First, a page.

Discount stores are crushing department stores as a
growing number of Americans refuse to pay full price for anything.
Consumers started gravitating toward discount stores during the recession, and many have failed to return to shopping in full-price stores.
Off-price buyers now account for two-thirds of all consumers, according to a new study by industry research firm The NPD Group.
Their buying activity has hit the clothing market the hardest, as off-price buyers are “hardcore apparel purchasers,” representing 75% of apparel purchases across all retail channels, according to the study.
That’s bad news for department stores like Macy’s, Nordstrom, and Kohl’s. All three retailers have off-price brands, but they make less profit off their discounted apparel, and sales are sliding at their full-price departments stores.
Macy’s same-store sales fell 7.4% in the most recent quarter, Nordstrom’s fell 1.7%, and Kohl’s dropped 3.9%. Shares of Macy’s and Nordstrom have lost about 50% of their value in the last year, and Kohl’s stock price has fallen 40%.
“Off-price retailers are resonating with fashion and cost-conscious consumers alike, and are stealing department store business for good reason,” Marshal Cohen, chief industry analyst for The NPD Group, said in a statement. “Off-price is second only to the online channel in terms of growth rate.”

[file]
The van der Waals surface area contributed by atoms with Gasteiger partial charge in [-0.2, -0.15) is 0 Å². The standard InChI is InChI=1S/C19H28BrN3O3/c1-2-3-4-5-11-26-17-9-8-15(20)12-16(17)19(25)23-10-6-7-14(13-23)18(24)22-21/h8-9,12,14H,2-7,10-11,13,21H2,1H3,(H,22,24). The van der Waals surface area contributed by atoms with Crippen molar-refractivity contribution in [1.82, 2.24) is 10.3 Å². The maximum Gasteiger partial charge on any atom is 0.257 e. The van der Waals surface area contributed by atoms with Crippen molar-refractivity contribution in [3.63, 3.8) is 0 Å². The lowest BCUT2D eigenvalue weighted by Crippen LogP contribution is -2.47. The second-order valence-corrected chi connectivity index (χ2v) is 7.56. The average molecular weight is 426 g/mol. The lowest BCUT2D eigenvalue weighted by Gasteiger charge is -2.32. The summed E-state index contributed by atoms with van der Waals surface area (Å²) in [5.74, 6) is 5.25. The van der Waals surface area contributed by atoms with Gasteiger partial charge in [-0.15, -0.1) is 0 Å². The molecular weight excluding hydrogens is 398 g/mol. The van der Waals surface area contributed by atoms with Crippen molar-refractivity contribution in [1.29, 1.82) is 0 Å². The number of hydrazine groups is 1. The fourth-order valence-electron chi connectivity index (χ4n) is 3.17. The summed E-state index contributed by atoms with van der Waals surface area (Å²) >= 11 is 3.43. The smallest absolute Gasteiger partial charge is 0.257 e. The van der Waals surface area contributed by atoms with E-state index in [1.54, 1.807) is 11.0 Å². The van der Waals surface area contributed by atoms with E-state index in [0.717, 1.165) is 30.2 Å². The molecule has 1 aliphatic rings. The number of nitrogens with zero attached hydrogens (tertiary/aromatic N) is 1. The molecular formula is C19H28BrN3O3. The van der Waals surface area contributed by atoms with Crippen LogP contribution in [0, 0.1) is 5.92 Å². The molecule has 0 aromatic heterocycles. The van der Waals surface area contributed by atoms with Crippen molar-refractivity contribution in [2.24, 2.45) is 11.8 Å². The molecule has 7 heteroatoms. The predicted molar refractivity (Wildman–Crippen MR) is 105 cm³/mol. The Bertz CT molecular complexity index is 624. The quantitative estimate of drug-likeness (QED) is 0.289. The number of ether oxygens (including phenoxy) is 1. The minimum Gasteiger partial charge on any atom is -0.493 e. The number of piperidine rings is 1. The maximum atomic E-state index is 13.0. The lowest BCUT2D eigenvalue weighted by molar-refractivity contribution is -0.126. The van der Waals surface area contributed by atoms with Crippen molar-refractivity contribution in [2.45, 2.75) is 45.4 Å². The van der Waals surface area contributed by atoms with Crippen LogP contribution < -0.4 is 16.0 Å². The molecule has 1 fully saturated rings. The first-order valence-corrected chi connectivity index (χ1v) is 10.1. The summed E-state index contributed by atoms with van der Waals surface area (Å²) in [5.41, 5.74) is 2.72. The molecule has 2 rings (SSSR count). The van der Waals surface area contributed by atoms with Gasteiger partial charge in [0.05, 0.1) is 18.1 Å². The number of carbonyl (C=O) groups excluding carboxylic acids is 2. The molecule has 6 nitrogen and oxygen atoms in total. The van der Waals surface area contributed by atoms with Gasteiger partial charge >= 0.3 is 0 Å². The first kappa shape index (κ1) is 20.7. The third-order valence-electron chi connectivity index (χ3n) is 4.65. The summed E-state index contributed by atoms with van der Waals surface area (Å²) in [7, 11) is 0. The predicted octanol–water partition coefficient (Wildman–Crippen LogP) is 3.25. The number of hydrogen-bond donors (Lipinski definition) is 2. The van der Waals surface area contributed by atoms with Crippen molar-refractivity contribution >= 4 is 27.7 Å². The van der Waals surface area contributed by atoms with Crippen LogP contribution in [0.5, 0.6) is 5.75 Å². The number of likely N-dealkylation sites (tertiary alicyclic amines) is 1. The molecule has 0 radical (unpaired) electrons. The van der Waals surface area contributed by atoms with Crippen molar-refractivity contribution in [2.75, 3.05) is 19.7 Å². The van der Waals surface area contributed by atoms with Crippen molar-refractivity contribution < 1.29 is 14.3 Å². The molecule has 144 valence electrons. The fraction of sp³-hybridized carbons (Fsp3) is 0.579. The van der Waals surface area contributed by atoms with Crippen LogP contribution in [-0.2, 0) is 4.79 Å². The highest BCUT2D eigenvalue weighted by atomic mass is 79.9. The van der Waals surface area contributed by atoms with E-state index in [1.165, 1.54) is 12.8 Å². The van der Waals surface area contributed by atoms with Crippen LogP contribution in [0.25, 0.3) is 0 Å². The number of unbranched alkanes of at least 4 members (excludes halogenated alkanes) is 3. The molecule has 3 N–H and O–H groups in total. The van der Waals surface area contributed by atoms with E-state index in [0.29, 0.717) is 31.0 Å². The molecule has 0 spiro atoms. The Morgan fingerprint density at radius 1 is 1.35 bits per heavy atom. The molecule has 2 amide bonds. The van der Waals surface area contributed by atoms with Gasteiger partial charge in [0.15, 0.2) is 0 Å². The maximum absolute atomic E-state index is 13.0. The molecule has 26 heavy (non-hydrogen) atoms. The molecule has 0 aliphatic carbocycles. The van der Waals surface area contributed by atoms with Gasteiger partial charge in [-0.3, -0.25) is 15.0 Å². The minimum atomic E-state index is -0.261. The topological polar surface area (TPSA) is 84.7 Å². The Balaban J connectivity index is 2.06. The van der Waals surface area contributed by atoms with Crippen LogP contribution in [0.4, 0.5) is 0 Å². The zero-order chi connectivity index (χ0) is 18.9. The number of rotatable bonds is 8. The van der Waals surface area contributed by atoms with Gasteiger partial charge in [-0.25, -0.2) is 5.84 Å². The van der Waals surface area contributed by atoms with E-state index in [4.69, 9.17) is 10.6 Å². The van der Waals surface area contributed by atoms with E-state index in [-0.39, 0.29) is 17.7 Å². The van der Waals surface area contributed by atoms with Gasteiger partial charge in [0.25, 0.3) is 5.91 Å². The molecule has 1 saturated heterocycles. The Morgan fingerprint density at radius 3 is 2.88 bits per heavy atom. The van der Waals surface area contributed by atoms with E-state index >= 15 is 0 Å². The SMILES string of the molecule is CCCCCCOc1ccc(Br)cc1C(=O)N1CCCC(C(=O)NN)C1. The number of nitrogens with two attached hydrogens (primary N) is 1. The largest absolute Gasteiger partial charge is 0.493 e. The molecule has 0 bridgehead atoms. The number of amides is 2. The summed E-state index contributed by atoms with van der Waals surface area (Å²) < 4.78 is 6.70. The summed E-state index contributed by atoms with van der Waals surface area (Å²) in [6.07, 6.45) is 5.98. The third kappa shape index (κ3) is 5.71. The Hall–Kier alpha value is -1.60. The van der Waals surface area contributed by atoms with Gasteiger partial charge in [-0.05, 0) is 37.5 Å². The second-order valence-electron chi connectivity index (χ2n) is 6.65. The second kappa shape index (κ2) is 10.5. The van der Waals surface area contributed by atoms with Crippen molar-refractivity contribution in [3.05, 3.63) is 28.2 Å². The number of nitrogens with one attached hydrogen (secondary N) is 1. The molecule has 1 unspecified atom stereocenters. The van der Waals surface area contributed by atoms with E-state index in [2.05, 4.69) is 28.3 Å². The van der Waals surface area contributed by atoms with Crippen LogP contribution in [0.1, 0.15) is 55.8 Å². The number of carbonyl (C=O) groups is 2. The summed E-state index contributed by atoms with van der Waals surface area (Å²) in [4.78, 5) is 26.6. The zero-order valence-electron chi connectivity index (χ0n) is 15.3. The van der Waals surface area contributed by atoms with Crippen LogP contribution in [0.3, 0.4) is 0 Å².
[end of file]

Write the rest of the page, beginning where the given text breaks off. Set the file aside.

Shopping visits made to off-price retail stores increased by 4% in the 12 months ending April 2016, compared to same period last year, according to the study.
“Consumers are clearly looking for better deals and they know if they shop at an off-price retailer they will get them,” Cohen said. “Apparel shoppers are finding just what they want at off-price retailers at the right time and at the right price, and that isn’t always the case with department stores.”
Off-price buyers are a difficult group to attract and retain, because they are not very loyal to any single brand, NPD said. They tend to shop at multiple off-price retailers as well as other retail outlets.
In addition to seeking out discounted merchandise, consumers overall are also starting to save more money, while splurging less on clothes, shoes, and other fashion items, studies show.
When consumers do shop, they are spending their money on “big-ticket” items like cars, houses, and electronics over clothes and shoes.
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